Disgust sensitivity predicts the insula and pallidal response to pictures of disgusting foods

Eur J Neurosci. 2007 Jun;25(11):3422-8. doi: 10.1111/j.1460-9568.2007.05604.x.


The anterior insula has been implicated in coding disgust from facial, pictorial and olfactory cues, and in the experience of this emotion. Personality research has shown considerable variation in individuals' trait propensity to experience disgust ('disgust sensitivity'). Our study explored the neural expression of this trait, and demonstrates that individual variation in disgust sensitivity is significantly correlated with participants' ventroanterior insular response to viewing pictures of disgusting, but not appetizing or bland, foods. Similar correlations were also seen in the pallidum and orofacial regions of motor and somatosensory cortices. Our results also accord with comparative research showing an anterior to posterior gradient in the rat pallidum reflecting increased 'liking' of foods [Smith, K. S. and Berridge, K. C. (2005) J. Neurosci., 25, 849-8637].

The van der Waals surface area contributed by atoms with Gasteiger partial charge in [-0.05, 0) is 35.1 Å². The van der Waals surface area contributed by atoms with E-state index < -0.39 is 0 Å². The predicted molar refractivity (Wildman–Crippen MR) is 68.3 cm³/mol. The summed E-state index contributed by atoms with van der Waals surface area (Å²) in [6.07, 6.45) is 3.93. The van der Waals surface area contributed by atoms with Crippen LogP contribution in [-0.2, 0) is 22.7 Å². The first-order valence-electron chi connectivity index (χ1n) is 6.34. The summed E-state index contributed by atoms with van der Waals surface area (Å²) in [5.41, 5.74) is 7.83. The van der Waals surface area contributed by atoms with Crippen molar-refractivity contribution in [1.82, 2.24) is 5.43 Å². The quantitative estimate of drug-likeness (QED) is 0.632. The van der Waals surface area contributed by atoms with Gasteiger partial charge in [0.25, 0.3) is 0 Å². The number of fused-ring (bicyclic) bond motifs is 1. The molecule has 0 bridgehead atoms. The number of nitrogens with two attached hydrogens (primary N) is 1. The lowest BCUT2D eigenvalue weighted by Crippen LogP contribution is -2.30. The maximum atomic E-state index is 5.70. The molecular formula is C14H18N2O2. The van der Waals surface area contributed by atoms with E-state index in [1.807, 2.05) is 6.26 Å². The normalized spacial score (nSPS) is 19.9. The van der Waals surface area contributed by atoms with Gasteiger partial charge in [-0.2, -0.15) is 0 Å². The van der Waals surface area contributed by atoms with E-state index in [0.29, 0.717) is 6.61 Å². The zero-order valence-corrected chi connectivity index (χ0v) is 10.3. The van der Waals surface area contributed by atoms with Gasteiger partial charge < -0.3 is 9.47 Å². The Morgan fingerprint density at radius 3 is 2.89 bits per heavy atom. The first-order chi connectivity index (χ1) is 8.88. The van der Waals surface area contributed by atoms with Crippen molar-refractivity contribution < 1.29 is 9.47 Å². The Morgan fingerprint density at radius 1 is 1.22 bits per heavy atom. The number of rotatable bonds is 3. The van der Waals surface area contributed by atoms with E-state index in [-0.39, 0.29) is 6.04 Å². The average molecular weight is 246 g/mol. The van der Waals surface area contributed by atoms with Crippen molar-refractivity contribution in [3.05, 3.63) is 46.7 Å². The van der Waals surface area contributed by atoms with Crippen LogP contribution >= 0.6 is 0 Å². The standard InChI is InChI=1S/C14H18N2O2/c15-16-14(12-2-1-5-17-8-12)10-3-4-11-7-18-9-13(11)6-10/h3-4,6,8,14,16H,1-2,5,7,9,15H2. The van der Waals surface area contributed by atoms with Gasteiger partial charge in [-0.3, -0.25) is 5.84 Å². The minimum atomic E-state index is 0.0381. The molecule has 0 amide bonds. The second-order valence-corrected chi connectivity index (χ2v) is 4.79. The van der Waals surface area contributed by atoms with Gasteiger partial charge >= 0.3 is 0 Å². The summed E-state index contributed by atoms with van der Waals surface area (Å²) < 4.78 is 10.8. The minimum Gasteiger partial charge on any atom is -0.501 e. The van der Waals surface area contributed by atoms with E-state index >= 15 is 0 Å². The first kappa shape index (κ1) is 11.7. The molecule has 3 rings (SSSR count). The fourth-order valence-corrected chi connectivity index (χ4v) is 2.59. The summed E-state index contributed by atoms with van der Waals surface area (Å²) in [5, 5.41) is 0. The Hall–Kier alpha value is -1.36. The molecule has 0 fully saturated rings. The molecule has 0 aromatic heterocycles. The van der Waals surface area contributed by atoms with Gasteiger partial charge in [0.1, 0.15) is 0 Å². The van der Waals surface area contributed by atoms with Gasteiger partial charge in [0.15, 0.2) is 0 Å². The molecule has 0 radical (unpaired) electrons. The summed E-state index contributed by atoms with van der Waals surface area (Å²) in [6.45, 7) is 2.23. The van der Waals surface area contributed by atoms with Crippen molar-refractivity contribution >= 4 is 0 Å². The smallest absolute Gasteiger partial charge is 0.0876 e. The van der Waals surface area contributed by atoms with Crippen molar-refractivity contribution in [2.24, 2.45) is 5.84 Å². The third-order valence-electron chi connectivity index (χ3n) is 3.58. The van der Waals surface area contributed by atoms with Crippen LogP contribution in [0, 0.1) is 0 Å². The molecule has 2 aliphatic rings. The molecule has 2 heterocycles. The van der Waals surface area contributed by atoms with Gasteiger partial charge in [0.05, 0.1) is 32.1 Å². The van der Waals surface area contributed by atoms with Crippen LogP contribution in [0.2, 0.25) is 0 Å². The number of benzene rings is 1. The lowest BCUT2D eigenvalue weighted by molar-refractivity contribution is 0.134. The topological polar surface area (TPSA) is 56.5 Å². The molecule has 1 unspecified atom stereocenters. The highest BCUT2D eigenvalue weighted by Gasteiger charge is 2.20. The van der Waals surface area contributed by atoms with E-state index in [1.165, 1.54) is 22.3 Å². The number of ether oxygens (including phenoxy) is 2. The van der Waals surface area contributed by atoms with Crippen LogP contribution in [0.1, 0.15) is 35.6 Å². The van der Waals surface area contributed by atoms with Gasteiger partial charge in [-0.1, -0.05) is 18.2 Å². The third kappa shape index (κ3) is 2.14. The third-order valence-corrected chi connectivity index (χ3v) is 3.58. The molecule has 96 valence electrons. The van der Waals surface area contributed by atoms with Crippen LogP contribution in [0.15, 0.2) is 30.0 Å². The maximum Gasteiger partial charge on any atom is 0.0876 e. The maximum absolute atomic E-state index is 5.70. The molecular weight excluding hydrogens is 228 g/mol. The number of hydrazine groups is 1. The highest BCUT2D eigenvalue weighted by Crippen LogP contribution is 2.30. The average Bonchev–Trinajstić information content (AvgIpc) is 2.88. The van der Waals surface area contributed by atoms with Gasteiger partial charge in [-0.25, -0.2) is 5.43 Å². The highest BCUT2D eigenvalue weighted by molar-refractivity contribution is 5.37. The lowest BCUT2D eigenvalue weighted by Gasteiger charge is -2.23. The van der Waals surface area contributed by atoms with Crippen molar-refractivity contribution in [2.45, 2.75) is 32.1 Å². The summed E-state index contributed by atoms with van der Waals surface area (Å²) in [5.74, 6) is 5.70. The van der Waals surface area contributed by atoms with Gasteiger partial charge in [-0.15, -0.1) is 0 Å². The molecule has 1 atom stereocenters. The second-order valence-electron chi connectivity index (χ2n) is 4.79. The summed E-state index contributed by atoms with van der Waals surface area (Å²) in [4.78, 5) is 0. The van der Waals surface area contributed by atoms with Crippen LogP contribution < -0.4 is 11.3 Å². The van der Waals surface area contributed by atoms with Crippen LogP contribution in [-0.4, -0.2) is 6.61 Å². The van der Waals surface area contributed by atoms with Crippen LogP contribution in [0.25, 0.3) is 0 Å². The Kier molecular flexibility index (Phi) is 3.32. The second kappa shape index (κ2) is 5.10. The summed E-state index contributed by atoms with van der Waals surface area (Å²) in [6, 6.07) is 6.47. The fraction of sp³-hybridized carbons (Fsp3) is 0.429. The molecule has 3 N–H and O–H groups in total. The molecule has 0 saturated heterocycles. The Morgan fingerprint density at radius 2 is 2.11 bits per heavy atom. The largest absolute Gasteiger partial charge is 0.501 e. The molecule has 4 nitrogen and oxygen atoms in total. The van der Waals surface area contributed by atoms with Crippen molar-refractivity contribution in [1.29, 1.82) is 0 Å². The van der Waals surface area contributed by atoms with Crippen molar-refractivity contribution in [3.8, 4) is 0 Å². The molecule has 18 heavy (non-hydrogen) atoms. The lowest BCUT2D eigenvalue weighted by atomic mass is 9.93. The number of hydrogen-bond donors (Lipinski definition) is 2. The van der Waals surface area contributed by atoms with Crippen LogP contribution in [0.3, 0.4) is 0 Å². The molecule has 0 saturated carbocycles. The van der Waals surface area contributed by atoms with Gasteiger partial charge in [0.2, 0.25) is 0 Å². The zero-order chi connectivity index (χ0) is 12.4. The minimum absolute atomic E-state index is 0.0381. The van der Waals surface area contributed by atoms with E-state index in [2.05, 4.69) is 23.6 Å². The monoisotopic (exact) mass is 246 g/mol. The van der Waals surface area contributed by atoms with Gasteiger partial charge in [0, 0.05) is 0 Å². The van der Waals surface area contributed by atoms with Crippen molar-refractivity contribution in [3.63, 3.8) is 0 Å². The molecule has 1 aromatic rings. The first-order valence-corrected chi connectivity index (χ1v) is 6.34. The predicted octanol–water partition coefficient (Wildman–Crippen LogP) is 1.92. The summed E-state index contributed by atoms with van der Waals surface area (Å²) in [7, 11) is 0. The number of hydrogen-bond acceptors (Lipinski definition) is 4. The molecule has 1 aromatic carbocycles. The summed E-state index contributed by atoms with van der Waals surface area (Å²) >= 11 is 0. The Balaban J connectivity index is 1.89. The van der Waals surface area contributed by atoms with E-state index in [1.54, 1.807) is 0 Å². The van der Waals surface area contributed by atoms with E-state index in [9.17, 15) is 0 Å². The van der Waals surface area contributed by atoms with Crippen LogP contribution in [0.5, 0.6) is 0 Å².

Publication types

  • Research Support, Non-U.S. Gov't

MeSH terms

  • Adult
  • Brain Mapping*
  • Emotions*
  • Female
  • Food*
  • Globus Pallidus / blood supply
  • Globus Pallidus / physiology*
  • Humans
  • Image Processing, Computer-Assisted
  • Magnetic Resonance Imaging / methods
  • Male
  • Oxygen / blood
  • Pattern Recognition, Visual / physiology
  • Photic Stimulation / methods
  • Temporal Lobe / blood supply
  • Temporal Lobe / physiology*


  • Oxygen